Tragically, the brunt of Kampala's campaigns to stamp out the rebels has fallen on innocent civilians, who have endured stepped-up LRA attacks and child abductions. A 2002 military offensive, for instance, backfired as 10,000 children were seized in a year and the number of displaced persons tripled.

Unlike refugees who have crossed international borders, a recent Norwegian Refugee Council report noted that internally displaced people "cannot count on a functioning international system of protection and assistance." At present, 800,000 Ugandans live fearful and exposed in under-funded government camps in the north. Chronic water and food shortages have led to high death rates in situ, much like the more high profile crisis in neighboring Sudan.

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The label "invisible" may be more appropriate to Northern Uganda's plight than "forgotten." According to U.N. sources, less than 10 percent of the $130 million requested by the humanitarian community for 2004 has been received. That the U.N. Security Council has yet to pass a resolution on the emergency is cause for concern. As is the fact that the 2005 U.N. Consolidated Appeals Process for the 200,000 Darfur refugees in Chad sought $183 million; the equivalent amount sought for Uganda's 1.6 million displaced persons was just $158 million.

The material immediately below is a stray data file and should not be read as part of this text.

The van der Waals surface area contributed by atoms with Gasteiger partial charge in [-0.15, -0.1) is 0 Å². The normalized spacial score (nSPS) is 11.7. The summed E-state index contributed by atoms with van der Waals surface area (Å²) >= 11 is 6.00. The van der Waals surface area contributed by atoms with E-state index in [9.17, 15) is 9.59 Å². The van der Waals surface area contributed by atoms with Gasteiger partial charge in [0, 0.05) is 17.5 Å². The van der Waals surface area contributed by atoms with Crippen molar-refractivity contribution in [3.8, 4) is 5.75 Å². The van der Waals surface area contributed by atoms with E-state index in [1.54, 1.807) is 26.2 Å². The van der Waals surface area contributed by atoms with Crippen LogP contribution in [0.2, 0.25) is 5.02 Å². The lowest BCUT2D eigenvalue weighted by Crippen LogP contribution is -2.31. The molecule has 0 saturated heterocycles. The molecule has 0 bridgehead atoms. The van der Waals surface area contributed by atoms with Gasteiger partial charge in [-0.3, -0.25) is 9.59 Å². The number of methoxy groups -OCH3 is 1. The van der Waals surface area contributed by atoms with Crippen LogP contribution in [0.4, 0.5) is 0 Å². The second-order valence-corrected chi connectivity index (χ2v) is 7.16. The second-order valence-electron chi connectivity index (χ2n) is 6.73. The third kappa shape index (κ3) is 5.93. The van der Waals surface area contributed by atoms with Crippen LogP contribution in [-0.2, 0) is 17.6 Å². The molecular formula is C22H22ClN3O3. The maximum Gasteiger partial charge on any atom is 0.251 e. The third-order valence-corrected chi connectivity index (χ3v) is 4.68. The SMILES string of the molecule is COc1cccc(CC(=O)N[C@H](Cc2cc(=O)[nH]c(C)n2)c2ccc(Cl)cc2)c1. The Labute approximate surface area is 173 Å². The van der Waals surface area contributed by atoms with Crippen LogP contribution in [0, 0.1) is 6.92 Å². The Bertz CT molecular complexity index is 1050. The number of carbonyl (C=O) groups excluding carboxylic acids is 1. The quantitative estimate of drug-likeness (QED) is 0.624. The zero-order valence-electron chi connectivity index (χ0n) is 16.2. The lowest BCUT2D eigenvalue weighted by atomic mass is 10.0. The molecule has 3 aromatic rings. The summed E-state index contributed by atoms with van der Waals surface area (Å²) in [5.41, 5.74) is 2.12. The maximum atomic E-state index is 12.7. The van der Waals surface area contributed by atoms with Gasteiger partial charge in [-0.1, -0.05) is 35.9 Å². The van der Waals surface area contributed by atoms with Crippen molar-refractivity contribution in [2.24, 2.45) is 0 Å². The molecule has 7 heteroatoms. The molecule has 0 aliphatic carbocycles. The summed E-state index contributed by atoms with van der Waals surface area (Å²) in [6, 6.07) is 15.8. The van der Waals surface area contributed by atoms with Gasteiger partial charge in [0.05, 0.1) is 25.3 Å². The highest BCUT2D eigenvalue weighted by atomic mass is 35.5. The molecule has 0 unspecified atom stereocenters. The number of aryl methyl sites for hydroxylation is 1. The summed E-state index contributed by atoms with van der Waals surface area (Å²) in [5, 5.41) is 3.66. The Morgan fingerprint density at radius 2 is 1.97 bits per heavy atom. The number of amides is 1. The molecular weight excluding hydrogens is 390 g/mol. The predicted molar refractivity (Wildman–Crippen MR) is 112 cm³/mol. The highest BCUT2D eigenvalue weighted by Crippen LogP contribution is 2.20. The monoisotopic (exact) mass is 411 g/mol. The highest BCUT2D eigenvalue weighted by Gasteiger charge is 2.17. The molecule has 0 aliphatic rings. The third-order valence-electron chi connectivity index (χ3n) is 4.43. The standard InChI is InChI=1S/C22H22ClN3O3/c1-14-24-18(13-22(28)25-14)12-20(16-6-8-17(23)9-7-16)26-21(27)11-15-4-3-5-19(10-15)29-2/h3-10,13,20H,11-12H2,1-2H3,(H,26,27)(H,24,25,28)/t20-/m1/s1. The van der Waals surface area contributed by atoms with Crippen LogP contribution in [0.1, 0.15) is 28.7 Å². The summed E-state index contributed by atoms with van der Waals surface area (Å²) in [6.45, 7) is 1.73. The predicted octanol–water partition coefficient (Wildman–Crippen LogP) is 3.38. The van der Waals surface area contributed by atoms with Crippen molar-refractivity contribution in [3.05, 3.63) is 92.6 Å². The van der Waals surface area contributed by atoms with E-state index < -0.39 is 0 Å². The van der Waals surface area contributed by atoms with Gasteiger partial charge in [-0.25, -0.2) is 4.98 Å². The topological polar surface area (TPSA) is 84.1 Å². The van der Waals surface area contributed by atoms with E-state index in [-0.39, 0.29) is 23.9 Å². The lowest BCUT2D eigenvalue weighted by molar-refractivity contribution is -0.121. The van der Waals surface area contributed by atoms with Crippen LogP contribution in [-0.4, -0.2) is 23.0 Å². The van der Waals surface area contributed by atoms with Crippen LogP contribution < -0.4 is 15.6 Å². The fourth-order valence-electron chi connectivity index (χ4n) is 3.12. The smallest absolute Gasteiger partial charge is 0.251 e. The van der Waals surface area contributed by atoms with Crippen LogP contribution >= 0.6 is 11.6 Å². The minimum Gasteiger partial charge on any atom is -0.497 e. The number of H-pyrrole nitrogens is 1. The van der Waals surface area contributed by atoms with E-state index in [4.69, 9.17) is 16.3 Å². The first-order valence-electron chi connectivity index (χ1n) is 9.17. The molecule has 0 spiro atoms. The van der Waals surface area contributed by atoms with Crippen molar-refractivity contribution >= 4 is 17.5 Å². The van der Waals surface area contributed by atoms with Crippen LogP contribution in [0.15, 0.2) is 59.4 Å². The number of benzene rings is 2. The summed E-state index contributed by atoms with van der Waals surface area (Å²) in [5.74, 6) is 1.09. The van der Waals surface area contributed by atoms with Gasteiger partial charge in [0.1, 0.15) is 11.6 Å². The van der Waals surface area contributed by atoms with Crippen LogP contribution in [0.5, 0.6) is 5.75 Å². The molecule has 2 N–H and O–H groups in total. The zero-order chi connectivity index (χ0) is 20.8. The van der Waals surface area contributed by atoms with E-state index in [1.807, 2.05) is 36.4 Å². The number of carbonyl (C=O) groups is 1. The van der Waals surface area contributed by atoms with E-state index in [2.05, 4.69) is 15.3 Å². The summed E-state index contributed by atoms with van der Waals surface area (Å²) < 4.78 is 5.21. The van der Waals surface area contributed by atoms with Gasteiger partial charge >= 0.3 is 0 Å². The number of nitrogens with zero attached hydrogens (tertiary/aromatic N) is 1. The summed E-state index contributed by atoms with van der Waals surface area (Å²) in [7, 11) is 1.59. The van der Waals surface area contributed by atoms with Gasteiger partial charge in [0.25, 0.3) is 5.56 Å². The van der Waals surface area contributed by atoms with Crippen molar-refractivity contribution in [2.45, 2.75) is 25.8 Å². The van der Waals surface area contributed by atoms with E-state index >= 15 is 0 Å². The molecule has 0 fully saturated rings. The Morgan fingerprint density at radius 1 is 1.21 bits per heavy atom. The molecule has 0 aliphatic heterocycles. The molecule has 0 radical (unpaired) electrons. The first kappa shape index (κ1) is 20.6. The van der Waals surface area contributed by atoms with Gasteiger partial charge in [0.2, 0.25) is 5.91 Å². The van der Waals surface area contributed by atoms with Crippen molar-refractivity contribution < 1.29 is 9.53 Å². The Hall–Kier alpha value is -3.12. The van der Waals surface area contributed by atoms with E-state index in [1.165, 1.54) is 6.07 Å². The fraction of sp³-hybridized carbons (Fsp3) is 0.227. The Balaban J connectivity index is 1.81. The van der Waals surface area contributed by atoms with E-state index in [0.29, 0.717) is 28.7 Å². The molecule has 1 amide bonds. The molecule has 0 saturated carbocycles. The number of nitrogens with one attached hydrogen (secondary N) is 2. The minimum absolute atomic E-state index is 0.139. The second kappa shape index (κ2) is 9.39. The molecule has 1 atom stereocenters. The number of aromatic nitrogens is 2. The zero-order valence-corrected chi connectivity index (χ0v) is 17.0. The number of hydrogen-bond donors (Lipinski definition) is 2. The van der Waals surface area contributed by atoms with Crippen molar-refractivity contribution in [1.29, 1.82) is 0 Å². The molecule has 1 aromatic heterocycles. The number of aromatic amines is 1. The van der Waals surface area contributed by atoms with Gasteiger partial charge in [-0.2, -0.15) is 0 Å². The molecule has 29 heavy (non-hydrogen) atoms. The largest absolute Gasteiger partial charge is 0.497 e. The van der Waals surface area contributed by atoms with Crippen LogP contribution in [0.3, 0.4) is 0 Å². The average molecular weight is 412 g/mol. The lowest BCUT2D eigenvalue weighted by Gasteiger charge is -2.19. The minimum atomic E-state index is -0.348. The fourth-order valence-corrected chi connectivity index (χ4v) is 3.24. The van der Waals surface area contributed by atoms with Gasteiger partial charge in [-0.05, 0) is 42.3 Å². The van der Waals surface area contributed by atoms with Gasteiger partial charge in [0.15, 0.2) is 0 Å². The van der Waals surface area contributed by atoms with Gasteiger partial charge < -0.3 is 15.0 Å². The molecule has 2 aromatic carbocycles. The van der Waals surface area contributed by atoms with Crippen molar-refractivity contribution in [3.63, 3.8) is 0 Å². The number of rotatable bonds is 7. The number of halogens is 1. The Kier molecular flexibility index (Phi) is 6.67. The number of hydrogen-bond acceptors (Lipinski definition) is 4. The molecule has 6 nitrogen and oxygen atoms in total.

Under the government's current policy, Operation Iron Fist II, a combination of carrots and sticks has failed to neutralize any top LRA commanders. The recent surge in violence in the wake of December's first-ever face-to-face talks between state officials and the LRA suggests rebels are cynical about disarming in exchange for amnesty. Hard-line elements in the government are convinced Kony will never make peace. So where does this leave the situation?

In a special report released this month, International Crisis Group Africa specialist John Prendergast maintained the UPDF must continue to put military pressure on elements within the LRA that do not support a peace process. He noted, however, that a "purely military solution" would have "several negative consequences:" more deaths, delayed reconciliation between the Acholi population and the government, and the likelihood a shattered LRA would retreat to the bush and terrorize local populations in obscurity.

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"Kony's demise would certainly cause the LRA to unravel, much as UNITA disintegrated with the death of Jonas Savimbi ... but waiting for one bullet to make the difference will only condemn more Ugandans to their fate as victims of his violent campaign," he said in the report, referring to the Angolan guerilla fighter.

Although he allowed that "prospects for a negotiated peace seem bleak," Prendergast called on the international community to rally behind Betty Bigombe's ongoing mediation efforts. He said the troika of Norway, the Netherlands and Britain has provided direct support to the initiative, but that a senior envoy from United States traveling regularly to the region would "lend legitimacy (to) the diplomatic process" and "underline the political, economic, and social rationales for a diplomatic settlement" for aggressive elements within the Museveni government and LRA leaders.